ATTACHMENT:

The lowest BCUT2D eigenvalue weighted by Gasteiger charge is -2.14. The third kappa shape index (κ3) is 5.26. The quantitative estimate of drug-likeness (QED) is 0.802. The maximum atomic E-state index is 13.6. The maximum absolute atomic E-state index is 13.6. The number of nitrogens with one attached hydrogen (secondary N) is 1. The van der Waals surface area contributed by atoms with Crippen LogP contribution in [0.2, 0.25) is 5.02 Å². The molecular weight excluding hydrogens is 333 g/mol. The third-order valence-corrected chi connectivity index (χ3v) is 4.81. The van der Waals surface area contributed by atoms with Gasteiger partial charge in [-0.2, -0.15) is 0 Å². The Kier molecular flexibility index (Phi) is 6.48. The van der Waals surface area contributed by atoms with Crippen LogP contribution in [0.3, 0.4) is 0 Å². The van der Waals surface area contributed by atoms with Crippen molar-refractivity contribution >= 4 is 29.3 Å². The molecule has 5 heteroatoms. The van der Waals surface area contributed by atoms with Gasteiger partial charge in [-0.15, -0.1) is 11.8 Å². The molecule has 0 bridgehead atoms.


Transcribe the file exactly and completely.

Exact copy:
The lowest BCUT2D eigenvalue weighted by Gasteiger charge is -2.14. The third kappa shape index (κ3) is 5.26. The quantitative estimate of drug-likeness (QED) is 0.802. The maximum atomic E-state index is 13.6. The maximum absolute atomic E-state index is 13.6. The number of nitrogens with one attached hydrogen (secondary N) is 1. The van der Waals surface area contributed by atoms with Crippen LogP contribution in [0.2, 0.25) is 5.02 Å². The molecular weight excluding hydrogens is 333 g/mol. The third-order valence-corrected chi connectivity index (χ3v) is 4.81. The van der Waals surface area contributed by atoms with Gasteiger partial charge in [-0.2, -0.15) is 0 Å². The Kier molecular flexibility index (Phi) is 6.48. The van der Waals surface area contributed by atoms with Crippen LogP contribution in [0.3, 0.4) is 0 Å². The van der Waals surface area contributed by atoms with Crippen molar-refractivity contribution >= 4 is 29.3 Å². The molecule has 5 heteroatoms. The van der Waals surface area contributed by atoms with Gasteiger partial charge in [-0.15, -0.1) is 11.8 Å². The molecule has 0 bridgehead atoms.